Create your own leader user manual

In the New York Times this year, Ivar Kroghrud, CEO of management consulting company QuestBack, tells how his one page user manual helps people get the best from him.   Kroghrud developed the practice as an officer in the Norwegian Navy.

“Part of my leadership training was about getting to know yourself and how you react under different conditions. So if you understand yourself, you can start learning more about your team. So my question was: “How can I shorten this cycle? What simple things can I do to make these people work more effectively with me?”.

The result was a one-page user guide that lets people quickly appreciate how Kroghrud ticks. Here’s an example of what’s in his user manual:

“I am patient, even-tempered and easygoing. I appreciate straight, direct communication. Say what you are thinking, and say it without wrapping your message.  I am goal-oriented but have a high tolerance for diversity and openness to different viewpoints. Say what you think and don’t be afraid to challenge the status quo.”

I am attracted to this idea, especially when it comes to accelerating a team through the forming and storming stages of team development.  In these stages, team members are learning about each other’s strengths and weaknesses and working styles.  This learning is often done on the job and can be fraught with tension and misunderstanding.

If each team member develops and shares their user guide early on in the team’s development the learning curve and angst could be substantially shortened.

I do have some caveats though. The first being that the accuracy of a person’s user manual is going to be dependent on their level of self-awareness and candid disclosure.   When teams are forming there is the temptation to present our best side to the camera and hide the warts. Worse case scenario might be that a person’s user manual is based on delusion – their self-perception is not accurate!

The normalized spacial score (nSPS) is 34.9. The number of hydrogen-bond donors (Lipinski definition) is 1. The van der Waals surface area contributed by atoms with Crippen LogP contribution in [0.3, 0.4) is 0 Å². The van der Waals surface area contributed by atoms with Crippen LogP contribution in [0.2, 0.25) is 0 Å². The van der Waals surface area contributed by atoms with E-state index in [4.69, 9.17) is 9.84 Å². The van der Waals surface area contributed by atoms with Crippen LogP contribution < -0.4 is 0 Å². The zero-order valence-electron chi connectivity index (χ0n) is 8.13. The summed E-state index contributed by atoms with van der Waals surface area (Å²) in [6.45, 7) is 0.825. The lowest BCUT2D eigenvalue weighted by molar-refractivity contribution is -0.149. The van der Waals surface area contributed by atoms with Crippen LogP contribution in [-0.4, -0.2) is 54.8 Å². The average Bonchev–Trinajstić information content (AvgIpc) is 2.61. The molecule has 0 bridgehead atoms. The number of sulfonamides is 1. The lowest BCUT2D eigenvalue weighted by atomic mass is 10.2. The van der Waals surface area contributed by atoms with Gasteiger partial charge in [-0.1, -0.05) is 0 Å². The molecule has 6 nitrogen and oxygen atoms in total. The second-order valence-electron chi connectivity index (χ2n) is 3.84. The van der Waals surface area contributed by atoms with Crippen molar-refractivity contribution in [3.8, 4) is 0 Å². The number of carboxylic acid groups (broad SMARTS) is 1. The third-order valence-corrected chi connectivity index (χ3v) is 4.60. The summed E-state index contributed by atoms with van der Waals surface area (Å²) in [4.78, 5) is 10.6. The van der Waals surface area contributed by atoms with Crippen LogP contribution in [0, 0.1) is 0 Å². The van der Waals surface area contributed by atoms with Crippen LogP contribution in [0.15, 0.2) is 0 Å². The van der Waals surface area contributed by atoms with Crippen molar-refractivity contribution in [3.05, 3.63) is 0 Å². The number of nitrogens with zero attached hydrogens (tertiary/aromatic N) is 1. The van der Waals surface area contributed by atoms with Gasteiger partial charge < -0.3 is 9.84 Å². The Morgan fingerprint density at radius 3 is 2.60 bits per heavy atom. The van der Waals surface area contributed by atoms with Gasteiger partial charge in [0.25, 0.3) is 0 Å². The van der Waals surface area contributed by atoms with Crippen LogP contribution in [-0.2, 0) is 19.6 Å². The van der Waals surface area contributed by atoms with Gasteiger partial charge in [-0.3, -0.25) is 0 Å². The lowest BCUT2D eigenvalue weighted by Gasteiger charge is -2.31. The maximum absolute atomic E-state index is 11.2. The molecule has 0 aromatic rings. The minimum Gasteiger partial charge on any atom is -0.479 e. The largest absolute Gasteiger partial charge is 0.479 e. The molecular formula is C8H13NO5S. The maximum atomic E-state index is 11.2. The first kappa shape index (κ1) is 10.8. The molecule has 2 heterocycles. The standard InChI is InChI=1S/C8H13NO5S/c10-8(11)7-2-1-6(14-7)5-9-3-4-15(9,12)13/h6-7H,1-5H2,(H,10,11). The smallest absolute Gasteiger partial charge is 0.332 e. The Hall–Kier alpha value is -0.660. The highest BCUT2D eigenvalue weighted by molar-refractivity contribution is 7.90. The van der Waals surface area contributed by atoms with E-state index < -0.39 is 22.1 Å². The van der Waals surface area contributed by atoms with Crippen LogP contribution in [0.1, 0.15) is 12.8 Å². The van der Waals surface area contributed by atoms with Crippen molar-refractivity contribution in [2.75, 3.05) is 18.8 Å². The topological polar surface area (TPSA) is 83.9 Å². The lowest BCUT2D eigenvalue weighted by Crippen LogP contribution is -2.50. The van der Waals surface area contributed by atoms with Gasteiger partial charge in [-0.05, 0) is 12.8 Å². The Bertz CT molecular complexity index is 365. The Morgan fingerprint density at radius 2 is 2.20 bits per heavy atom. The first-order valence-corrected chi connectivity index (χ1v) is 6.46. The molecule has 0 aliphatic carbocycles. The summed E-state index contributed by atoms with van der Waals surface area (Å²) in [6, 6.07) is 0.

So the practice would require wisdom and humility but would also benefit from people applying learning from 360-degree feedback and profiling tools such as DISC behavioural styles or Myers Briggs.

When asked how people have responded to his user manual Kroghrud says there has been a 100 percent positive response.

“I think it just makes them open up. And there’s no point in not opening up, since you get to know people over time anyway. That’s a given, so why not try to be up front and avoid a lot of the conflict?”

Interested in creating your own user manual? These questions might help:

  1. What I value most (for example, speedy work or deliberate work)
  2. My preferred communication style is (e.g. bit of chit chat or straight into it)
  3. What gives me the greatest enjoyment at work is …
  4. What frustrates me most at work is…
  5. How I prefer to deal with conflict is…
  6. If I haven’t delivered to your expectation , the best thing to do is…
  7. The relevant experience I bring to this team is…
  8. My strengths are…
  9. My weaknesses are…

As a team leader, go first and encourage others in the team to answer and share their responses.

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